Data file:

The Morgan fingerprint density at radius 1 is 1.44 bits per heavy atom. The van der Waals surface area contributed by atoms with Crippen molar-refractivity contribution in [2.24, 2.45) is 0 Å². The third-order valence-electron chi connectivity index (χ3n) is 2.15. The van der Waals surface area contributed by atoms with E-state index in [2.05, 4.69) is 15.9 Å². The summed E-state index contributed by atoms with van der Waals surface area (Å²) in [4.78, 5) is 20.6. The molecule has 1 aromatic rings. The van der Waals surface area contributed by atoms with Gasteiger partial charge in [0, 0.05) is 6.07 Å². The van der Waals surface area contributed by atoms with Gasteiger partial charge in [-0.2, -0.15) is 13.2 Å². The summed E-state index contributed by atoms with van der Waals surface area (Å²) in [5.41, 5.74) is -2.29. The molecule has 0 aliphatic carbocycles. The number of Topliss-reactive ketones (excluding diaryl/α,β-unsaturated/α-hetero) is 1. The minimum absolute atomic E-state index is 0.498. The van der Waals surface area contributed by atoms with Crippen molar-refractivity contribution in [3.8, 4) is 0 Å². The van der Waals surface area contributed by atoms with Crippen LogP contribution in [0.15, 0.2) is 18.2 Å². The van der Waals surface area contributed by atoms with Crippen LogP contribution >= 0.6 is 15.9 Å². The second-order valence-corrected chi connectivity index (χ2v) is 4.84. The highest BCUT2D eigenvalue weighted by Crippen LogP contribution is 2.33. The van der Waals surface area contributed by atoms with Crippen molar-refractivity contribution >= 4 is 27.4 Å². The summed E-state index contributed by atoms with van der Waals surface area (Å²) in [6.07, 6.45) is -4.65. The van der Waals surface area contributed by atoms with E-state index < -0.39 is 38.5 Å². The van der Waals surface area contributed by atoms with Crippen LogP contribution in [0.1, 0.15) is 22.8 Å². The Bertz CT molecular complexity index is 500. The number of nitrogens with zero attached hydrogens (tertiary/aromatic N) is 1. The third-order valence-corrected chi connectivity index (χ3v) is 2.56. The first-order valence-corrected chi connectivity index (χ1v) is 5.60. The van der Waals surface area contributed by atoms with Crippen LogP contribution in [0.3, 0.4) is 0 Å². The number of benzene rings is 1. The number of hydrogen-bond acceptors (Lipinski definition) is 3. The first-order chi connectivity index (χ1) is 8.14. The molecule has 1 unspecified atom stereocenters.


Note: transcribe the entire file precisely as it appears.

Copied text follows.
The Morgan fingerprint density at radius 1 is 1.44 bits per heavy atom. The van der Waals surface area contributed by atoms with Crippen molar-refractivity contribution in [2.24, 2.45) is 0 Å². The third-order valence-electron chi connectivity index (χ3n) is 2.15. The van der Waals surface area contributed by atoms with E-state index in [2.05, 4.69) is 15.9 Å². The summed E-state index contributed by atoms with van der Waals surface area (Å²) in [4.78, 5) is 20.6. The molecule has 1 aromatic rings. The van der Waals surface area contributed by atoms with Gasteiger partial charge in [0, 0.05) is 6.07 Å². The van der Waals surface area contributed by atoms with Gasteiger partial charge in [-0.2, -0.15) is 13.2 Å². The summed E-state index contributed by atoms with van der Waals surface area (Å²) in [5.41, 5.74) is -2.29. The molecule has 0 aliphatic carbocycles. The number of Topliss-reactive ketones (excluding diaryl/α,β-unsaturated/α-hetero) is 1. The minimum absolute atomic E-state index is 0.498. The van der Waals surface area contributed by atoms with Crippen molar-refractivity contribution in [3.8, 4) is 0 Å². The van der Waals surface area contributed by atoms with Crippen LogP contribution in [0.15, 0.2) is 18.2 Å². The van der Waals surface area contributed by atoms with Crippen LogP contribution >= 0.6 is 15.9 Å². The second-order valence-corrected chi connectivity index (χ2v) is 4.84. The highest BCUT2D eigenvalue weighted by Crippen LogP contribution is 2.33. The van der Waals surface area contributed by atoms with Crippen molar-refractivity contribution >= 4 is 27.4 Å². The summed E-state index contributed by atoms with van der Waals surface area (Å²) in [6.07, 6.45) is -4.65. The van der Waals surface area contributed by atoms with E-state index < -0.39 is 38.5 Å². The van der Waals surface area contributed by atoms with Crippen LogP contribution in [0.1, 0.15) is 22.8 Å². The Bertz CT molecular complexity index is 500. The number of nitrogens with zero attached hydrogens (tertiary/aromatic N) is 1. The third-order valence-corrected chi connectivity index (χ3v) is 2.56. The first-order valence-corrected chi connectivity index (χ1v) is 5.60. The van der Waals surface area contributed by atoms with Crippen LogP contribution in [0.3, 0.4) is 0 Å². The number of benzene rings is 1. The number of hydrogen-bond acceptors (Lipinski definition) is 3. The first-order chi connectivity index (χ1) is 8.14. The molecule has 1 unspecified atom stereocenters.